The second illustrative embodiment of the invention again employs a SONET STS-N frame, consisting of an arbitrary 768 windows, each containing 1 byte. The STS frame windows are interleaved from STS-1, STS-2, STS-3, etc., through to STS-N (which, in the present embodiment, ceases at STS-768). Therefore, employing this STS-768 frame, the receiver can expect 768 H1 and H2 bytes to be transmitted.

The second illustrative embodiment of the invention employs a chip housing a 256 bit datapath of 32 bytes; therefore, 32 bytes are received with every clock cycle. Upon arrival, each of the 32 H1 bytes is loaded into 24 locations (768÷32=24) of the (H1) elastic store to wait for the H2 bytes to be transmitted and received via the 256 bit datapath. Each of the CSOPs is aligned with the 32 byes received on the datapath. A state machine is required to determine the current status of these received bytes. This state machine has the ability to request data from (Context-Sensitive) elastic store, a number of clock cycles before the data is required. Here, the (Context-Sensitive) elastic store acts as a delay element, which is able to fetch required data and deliver said data to an output bus. Therefore, the output H1 bus needs to be exactly aligned with the incoming H2 bus to receive the information properly.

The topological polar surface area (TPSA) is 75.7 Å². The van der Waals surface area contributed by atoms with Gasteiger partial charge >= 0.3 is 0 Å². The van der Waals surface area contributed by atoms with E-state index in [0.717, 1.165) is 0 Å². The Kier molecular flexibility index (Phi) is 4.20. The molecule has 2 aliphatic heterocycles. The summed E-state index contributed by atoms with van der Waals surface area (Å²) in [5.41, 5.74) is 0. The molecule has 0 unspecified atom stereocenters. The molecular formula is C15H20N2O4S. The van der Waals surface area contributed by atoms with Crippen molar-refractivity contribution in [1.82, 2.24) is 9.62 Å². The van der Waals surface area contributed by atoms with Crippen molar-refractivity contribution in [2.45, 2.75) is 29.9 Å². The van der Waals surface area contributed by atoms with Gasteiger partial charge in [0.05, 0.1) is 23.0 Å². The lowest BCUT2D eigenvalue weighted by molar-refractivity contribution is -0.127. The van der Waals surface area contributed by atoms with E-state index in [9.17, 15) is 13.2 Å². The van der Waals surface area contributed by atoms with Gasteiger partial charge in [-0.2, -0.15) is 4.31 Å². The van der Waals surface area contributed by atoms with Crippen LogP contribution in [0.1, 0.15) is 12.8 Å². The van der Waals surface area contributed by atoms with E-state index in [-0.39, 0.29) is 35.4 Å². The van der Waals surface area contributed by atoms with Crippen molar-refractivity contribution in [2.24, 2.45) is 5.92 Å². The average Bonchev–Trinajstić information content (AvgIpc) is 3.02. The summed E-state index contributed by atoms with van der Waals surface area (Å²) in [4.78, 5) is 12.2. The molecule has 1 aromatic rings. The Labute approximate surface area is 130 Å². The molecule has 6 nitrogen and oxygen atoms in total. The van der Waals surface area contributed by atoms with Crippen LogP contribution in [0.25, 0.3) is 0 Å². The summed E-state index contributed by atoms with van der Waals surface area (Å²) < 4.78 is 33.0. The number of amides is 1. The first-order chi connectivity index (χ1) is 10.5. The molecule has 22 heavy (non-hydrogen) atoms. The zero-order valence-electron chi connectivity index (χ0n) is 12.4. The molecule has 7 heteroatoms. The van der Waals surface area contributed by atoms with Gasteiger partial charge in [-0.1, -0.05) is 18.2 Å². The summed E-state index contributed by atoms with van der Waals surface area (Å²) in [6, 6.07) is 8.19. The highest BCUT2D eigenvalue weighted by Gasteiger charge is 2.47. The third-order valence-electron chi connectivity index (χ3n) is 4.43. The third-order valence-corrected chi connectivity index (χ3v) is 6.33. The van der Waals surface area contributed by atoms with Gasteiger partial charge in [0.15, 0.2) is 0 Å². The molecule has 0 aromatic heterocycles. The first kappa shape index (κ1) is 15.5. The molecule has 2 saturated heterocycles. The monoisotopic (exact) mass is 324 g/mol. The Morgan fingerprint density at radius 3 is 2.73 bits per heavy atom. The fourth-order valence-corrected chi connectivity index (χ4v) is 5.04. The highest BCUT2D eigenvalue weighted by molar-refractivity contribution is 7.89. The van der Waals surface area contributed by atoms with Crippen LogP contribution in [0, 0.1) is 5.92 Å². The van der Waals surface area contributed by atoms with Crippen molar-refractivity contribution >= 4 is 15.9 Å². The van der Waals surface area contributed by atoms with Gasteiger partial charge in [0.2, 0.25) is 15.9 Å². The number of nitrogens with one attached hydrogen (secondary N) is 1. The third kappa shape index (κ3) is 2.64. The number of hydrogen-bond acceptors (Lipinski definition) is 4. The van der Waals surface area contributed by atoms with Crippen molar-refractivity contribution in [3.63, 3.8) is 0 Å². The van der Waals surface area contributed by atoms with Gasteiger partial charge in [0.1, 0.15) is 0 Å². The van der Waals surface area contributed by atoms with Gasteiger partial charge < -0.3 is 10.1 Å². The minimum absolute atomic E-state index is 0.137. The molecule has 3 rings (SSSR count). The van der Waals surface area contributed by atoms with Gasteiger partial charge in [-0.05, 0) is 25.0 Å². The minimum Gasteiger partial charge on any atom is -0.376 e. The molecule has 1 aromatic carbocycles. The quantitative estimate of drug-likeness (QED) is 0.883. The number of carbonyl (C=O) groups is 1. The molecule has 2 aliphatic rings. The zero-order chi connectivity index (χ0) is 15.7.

FIG. 4 depicts the second illustrative embodiment of the present invention, where the CSOP acts upon the H1/H2 pointer pair. Here, the H1 bytes are presented to a (H1) elastic store to await the arrival of the H2 bytes on the datapath; upon the arrival of the H2 bytes, the H1/H2 pointer pair and pointer context are together presented to the CSOP, which uses the pointer state, pointer value and pointer count to determine the new pointer value, pointer state, and pointer count; the CSOP allows these new values to be written into a second elastic store, the (Context-Sensitive) elastic store; the (Context-Sensitive) elastic store then reads these values back to the original CSOP, therefore reducing the need for successive pointer processors. When acting upon SONET pointer bytes (H1/H2/H3), the object of the CSOP is to allow an elastic store to load in the context of previous pointer operations to reduce the number of pointer processors required. Therefore, the H1 byte, the first LOH byte, is transmitted and received first. In this embodiment of the present invention, this H1 byte is written into a (H1) elastic store and stored for later use. Again, when the H2 byte arrives from the datapath, the H1 byte and context are read out of (H1) elastic store; the H1/H2 pointer pair, together with the pointer context, is then presented to the CSOP. The context, including the pointer state, pointer value and pointer count, are accepted by the CSOP, and the CSOP uses these values, along with the H1/H2 pair, to determine the value of the next pointer context, necessary for determining relevant outputs for downstream datapath processing.